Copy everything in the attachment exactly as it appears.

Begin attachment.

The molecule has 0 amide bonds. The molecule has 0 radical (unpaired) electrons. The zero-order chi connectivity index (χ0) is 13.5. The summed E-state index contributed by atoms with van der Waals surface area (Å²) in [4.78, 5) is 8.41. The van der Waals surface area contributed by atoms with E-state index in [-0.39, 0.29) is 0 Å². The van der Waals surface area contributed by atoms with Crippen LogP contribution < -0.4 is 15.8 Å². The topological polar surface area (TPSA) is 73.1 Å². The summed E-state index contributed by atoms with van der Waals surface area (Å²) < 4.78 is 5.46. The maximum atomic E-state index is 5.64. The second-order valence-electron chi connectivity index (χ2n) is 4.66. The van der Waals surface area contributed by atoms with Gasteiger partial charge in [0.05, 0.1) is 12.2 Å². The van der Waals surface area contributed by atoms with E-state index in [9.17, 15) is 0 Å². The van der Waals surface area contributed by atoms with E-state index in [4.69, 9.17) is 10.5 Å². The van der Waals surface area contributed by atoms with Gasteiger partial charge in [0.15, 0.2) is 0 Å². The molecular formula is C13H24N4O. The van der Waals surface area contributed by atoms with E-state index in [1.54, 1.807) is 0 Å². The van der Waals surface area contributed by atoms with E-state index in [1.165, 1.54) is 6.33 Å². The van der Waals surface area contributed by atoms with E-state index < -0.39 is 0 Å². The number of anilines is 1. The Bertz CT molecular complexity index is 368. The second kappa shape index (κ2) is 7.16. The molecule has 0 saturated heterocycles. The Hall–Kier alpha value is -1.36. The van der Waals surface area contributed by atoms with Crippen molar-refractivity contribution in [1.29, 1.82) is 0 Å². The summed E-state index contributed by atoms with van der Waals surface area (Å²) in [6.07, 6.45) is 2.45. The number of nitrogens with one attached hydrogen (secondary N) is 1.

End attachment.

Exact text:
The molecule has 0 amide bonds. The molecule has 0 radical (unpaired) electrons. The zero-order chi connectivity index (χ0) is 13.5. The summed E-state index contributed by atoms with van der Waals surface area (Å²) in [4.78, 5) is 8.41. The van der Waals surface area contributed by atoms with E-state index in [-0.39, 0.29) is 0 Å². The van der Waals surface area contributed by atoms with Crippen LogP contribution < -0.4 is 15.8 Å². The topological polar surface area (TPSA) is 73.1 Å². The summed E-state index contributed by atoms with van der Waals surface area (Å²) < 4.78 is 5.46. The maximum atomic E-state index is 5.64. The second-order valence-electron chi connectivity index (χ2n) is 4.66. The van der Waals surface area contributed by atoms with Gasteiger partial charge in [0.05, 0.1) is 12.2 Å². The van der Waals surface area contributed by atoms with E-state index in [9.17, 15) is 0 Å². The van der Waals surface area contributed by atoms with E-state index in [4.69, 9.17) is 10.5 Å². The van der Waals surface area contributed by atoms with Gasteiger partial charge in [0.15, 0.2) is 0 Å². The molecular formula is C13H24N4O. The van der Waals surface area contributed by atoms with E-state index in [1.54, 1.807) is 0 Å². The van der Waals surface area contributed by atoms with E-state index in [1.165, 1.54) is 6.33 Å². The van der Waals surface area contributed by atoms with E-state index < -0.39 is 0 Å². The number of anilines is 1. The Bertz CT molecular complexity index is 368. The second kappa shape index (κ2) is 7.16. The molecule has 0 saturated heterocycles. The Hall–Kier alpha value is -1.36. The van der Waals surface area contributed by atoms with Crippen molar-refractivity contribution in [1.29, 1.82) is 0 Å². The summed E-state index contributed by atoms with van der Waals surface area (Å²) in [6.07, 6.45) is 2.45. The number of nitrogens with one attached hydrogen (secondary N) is 1.